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This Week On The Space Show

Published by Klaus Schmidt on Mon Jul 16, 2012 5:28 am
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The Space Show, hosted by David Livingston under www.TheSpaceShow.com, will have the following guests this week:

1. Monday, July 16, 2012, 2-3:30 PM PDT (21-22:30 GMT)
returns to update us on the space elevator and the coming conference..
Dr. Laubscher is a PhD in Physics with a concentration in Astrophysics. After a career as a project leader at Los Alamos National Laboratory that included research and development of astronomy projects, space missions, satellite instrumentation, optics, novel electrodynamic detection techniques, high power lasers, and classified projects Bryan became interested in the Space Elevator. Bryan’s current Space Elevator activities include being the General Chairman for the annual Space Elevator Conference held at the Microsoft Conference Center in Redmond, WA.



Pursuing the R&D of the Space Elevator has led him to start Odysseus Technologies, LLC a small company based in Washington state with the goal of developing high strength carbon nanotube materials. In August 2010, Odysseus Technologies competed in the NASA Centennial Strong Tether Challenge. Although the tether was not strong enough to win prize money, it was strong enough to beat the other two teams. Odysseus Technologies, LLC is planning to compete in the 2011 challenge. Bryan now lives in Olympia, WA with his wife Carla.

2. Tuesday, July 17, 2012, 2-3:30 PM PDT (21-22:30 GMT)
from NASA comes to speak with us about lessons learned from the Columbia accident and the NASA HSF experience. This program is co-hosted with LEONARD DAVID of Space.com.

Michael Ciannilli is a NASA Test Director at the Kennedy Space Center in Florida. In this role he oversaw the processing and checkout of the Space Shuttle from landing thru launch, including leading the entire launch team through launch countdown operations. During the Space Shuttle Program, Mike was also a Landing Recovery Director and was responsible for ensuring the readiness of the ground teams for landing operations. In this capacity, he was responsible to lead emergency management and recovery operations in the event of a launch or entry accident.  Additionally, Mike is the Project Manager of both the Space Shuttle Columbia Research and Preservation Office and the Space Shuttle Challenger Office. Ciannilli leads the Media Integration Team at KSC and also participates in extensive media and education outreach activities around the world. Currently, Mike is helping to lead the Communications, Command and Control operational development for potential future programs. Prior to joining NASA, Mike began his space program career as a member of the United Space Alliance team as a Fuel Cell Systems Engineer. He also served as a Test Project Engineer and Orbiter Processing Engineer with the responsibility of leading the engineering teams for vehicle and ground systems during processing and launch countdown. Ciannilli was also the Launch Countdown Simulation Lead, responsible for designing, conducting and leading the launch team through numerous countdown simulations.  Mike attended the Florida Institute of Technology and received a degree in Space Science. His hometown is Syracuse, NY.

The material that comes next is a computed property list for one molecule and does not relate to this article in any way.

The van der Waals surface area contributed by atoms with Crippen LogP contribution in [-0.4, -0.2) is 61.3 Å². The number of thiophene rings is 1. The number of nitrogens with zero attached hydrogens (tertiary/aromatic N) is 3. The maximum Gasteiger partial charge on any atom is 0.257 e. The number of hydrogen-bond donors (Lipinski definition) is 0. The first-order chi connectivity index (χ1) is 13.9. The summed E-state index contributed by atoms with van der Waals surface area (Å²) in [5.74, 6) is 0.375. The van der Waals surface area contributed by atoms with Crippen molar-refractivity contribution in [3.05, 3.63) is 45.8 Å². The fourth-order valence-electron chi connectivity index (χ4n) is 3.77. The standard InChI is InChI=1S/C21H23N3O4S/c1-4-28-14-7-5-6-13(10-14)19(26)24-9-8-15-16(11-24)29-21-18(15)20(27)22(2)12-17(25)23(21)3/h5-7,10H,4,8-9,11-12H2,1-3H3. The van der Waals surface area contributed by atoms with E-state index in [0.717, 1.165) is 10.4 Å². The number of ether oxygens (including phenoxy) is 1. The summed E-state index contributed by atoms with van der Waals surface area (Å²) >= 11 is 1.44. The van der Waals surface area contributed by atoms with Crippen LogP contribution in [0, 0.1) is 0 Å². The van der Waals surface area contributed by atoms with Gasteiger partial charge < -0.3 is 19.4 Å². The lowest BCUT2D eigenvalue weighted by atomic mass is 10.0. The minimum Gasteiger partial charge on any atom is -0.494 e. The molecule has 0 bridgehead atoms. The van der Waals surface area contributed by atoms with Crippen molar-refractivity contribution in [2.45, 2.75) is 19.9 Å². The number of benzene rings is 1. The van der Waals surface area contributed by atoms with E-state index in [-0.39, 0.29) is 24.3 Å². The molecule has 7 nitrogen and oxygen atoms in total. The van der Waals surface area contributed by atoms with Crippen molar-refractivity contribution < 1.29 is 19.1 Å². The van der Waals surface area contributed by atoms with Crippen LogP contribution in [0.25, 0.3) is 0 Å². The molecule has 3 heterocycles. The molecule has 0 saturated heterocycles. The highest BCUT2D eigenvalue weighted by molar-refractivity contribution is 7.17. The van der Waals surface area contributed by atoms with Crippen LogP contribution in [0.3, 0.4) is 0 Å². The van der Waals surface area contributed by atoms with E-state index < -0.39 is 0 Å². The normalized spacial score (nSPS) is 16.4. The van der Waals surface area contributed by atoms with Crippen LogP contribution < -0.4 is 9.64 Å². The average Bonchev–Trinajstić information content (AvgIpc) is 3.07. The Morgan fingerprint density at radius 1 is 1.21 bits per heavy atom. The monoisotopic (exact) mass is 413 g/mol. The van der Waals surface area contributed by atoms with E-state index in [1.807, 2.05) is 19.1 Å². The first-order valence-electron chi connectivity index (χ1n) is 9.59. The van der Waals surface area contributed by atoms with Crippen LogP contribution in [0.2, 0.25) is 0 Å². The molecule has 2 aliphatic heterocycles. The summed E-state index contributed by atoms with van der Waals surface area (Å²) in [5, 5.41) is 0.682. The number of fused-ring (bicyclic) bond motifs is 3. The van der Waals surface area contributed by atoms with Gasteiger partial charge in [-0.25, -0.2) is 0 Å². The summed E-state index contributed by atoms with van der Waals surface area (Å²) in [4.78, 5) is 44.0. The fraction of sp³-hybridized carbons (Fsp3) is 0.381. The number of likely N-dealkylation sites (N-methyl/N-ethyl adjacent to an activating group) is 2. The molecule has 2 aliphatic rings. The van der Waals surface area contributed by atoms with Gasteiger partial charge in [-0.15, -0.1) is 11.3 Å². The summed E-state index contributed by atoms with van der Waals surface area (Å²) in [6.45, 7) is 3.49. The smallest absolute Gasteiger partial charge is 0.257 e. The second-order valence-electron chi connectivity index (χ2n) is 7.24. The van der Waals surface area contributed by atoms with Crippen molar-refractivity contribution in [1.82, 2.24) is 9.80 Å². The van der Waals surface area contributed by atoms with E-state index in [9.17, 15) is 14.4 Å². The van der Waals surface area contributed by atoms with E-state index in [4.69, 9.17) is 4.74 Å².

Leonard David
, Research Associate for Secure World Foundation, has been writing about global space activities for some 50 years. He is an award-winning journalist and is SPACE.com’s Space Insider Columnist, a correspondent for Space News newspaper, a contributing writer for the American Institute of Aeronautics and Astronautics (AIAA) Aerospace America magazine and also serves as a consultant to the Coalition for Space Exploration. Leonard’s activism has focused on the outer space arena, from planetary defense and curbing orbital debris to use of satellites for providing enhanced stewardship of planet Earth.